About a week later Martine and a group of people were going through the wreckage of homes, looking for something to salvage, when Martine saw a corner of a painting. “I couldn’t believe it,” she says. “My mouth dropped open and I was filled with joy. The stallion painting had been pulled out of the debris and put aside before the whole collapsed mess was hauled away. I could not be sure—it was so warped and covered with mud—but as I got closer, I saw that it was actually what I thought it was. Unbelievable.”
A few days before that Martine had seen Dee, who said what she really missed from her non-existing house was the painting of Stallions. “And there it was. It had splintered holes in it, no frame and only part but of it was visible, but I thought it just might be savable.” Martine’s handy husband embraced the project and began sawing, sanding, and gluing. Martine proceeded to scrub, patch, and paint and Stallions was restored and given to Dee.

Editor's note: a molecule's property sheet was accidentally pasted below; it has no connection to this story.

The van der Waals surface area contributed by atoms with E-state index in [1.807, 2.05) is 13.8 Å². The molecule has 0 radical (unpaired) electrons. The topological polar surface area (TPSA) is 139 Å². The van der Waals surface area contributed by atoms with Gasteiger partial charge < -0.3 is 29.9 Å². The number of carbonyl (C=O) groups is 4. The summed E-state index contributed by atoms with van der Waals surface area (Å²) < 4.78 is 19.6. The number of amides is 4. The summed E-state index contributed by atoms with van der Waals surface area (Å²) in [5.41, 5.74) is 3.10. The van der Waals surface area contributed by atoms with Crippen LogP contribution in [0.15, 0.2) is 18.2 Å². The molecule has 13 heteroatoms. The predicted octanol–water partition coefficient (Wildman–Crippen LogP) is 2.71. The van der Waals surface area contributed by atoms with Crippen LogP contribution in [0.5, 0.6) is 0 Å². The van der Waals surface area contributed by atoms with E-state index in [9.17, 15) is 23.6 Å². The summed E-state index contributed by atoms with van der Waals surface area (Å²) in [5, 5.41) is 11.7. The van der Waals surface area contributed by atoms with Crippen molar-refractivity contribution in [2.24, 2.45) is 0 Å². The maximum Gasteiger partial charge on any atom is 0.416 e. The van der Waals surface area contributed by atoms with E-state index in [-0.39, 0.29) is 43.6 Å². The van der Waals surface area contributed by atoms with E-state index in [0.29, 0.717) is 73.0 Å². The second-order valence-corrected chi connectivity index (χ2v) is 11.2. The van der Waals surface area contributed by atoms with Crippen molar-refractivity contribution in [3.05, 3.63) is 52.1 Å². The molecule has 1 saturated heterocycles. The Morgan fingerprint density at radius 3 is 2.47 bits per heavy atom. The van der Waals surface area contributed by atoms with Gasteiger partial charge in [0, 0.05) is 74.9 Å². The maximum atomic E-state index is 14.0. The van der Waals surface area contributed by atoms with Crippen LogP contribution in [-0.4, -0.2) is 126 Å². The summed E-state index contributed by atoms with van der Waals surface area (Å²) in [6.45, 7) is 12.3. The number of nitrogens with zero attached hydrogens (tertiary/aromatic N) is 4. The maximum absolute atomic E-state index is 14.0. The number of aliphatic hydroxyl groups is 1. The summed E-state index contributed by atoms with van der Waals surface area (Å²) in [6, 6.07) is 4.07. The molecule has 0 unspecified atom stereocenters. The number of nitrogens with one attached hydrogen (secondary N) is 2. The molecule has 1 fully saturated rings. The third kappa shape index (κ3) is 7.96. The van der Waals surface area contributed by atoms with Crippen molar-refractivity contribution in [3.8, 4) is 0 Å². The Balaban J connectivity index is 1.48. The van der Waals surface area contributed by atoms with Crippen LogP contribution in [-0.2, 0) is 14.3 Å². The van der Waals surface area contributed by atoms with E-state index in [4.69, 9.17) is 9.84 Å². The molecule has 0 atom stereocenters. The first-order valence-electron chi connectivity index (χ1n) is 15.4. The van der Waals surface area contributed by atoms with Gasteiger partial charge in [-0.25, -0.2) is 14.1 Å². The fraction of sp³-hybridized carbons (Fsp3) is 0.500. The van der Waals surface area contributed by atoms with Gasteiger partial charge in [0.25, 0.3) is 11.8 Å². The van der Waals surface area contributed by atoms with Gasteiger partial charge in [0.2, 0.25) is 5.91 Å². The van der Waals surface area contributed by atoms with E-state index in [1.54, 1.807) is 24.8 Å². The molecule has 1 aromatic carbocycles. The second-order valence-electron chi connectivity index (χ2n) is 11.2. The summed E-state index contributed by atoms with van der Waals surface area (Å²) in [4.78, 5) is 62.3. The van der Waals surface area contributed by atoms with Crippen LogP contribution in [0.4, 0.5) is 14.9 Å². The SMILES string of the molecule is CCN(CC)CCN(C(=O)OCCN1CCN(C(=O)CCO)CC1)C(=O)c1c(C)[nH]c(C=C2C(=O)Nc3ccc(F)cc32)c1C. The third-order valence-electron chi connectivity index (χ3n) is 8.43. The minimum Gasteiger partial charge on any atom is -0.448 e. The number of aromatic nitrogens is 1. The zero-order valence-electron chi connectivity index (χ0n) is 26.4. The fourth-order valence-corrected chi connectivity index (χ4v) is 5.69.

Emma Hardy says she has been out of her own house for a year now, but hopes to move back in a couple of weeks. The Stallion painting has become a symbol of hope and recovery from loss.
Another resident, Sondra Levitt, says she is in a state of limbo, not sure what to do about the home she lost. She lived on Ward Street, where her backyard garden ended at the bank of the creek. She had benches and flowers and a porch overlooking the gardens.